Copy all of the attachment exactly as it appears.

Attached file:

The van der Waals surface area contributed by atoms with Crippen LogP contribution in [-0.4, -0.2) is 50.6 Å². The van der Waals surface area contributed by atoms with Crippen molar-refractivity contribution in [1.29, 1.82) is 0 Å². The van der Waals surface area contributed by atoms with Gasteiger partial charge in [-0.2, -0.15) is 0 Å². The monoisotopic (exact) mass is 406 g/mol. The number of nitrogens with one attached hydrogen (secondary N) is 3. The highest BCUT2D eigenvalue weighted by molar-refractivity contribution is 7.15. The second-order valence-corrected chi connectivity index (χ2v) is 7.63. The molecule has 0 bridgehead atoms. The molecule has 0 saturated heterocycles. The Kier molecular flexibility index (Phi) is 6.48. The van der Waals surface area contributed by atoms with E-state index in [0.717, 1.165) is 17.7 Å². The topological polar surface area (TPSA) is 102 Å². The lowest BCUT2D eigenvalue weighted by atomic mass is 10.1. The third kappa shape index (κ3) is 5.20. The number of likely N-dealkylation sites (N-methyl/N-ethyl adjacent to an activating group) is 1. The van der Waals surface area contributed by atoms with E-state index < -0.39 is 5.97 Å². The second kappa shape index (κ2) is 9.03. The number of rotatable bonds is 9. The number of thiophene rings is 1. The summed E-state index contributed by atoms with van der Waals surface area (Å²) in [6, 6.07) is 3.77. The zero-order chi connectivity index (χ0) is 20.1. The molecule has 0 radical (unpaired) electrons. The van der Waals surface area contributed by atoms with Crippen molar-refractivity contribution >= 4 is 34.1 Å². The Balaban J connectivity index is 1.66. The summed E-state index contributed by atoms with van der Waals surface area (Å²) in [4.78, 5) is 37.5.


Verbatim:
The van der Waals surface area contributed by atoms with Crippen LogP contribution in [-0.4, -0.2) is 50.6 Å². The van der Waals surface area contributed by atoms with Crippen molar-refractivity contribution in [1.29, 1.82) is 0 Å². The van der Waals surface area contributed by atoms with Gasteiger partial charge in [-0.2, -0.15) is 0 Å². The monoisotopic (exact) mass is 406 g/mol. The number of nitrogens with one attached hydrogen (secondary N) is 3. The highest BCUT2D eigenvalue weighted by molar-refractivity contribution is 7.15. The second-order valence-corrected chi connectivity index (χ2v) is 7.63. The molecule has 0 bridgehead atoms. The molecule has 0 saturated heterocycles. The Kier molecular flexibility index (Phi) is 6.48. The van der Waals surface area contributed by atoms with E-state index in [0.717, 1.165) is 17.7 Å². The topological polar surface area (TPSA) is 102 Å². The lowest BCUT2D eigenvalue weighted by atomic mass is 10.1. The third kappa shape index (κ3) is 5.20. The number of likely N-dealkylation sites (N-methyl/N-ethyl adjacent to an activating group) is 1. The van der Waals surface area contributed by atoms with E-state index < -0.39 is 5.97 Å². The second kappa shape index (κ2) is 9.03. The number of rotatable bonds is 9. The number of thiophene rings is 1. The summed E-state index contributed by atoms with van der Waals surface area (Å²) in [6, 6.07) is 3.77. The zero-order chi connectivity index (χ0) is 20.1. The molecule has 0 radical (unpaired) electrons. The van der Waals surface area contributed by atoms with Crippen molar-refractivity contribution >= 4 is 34.1 Å². The Balaban J connectivity index is 1.66. The summed E-state index contributed by atoms with van der Waals surface area (Å²) in [4.78, 5) is 37.5.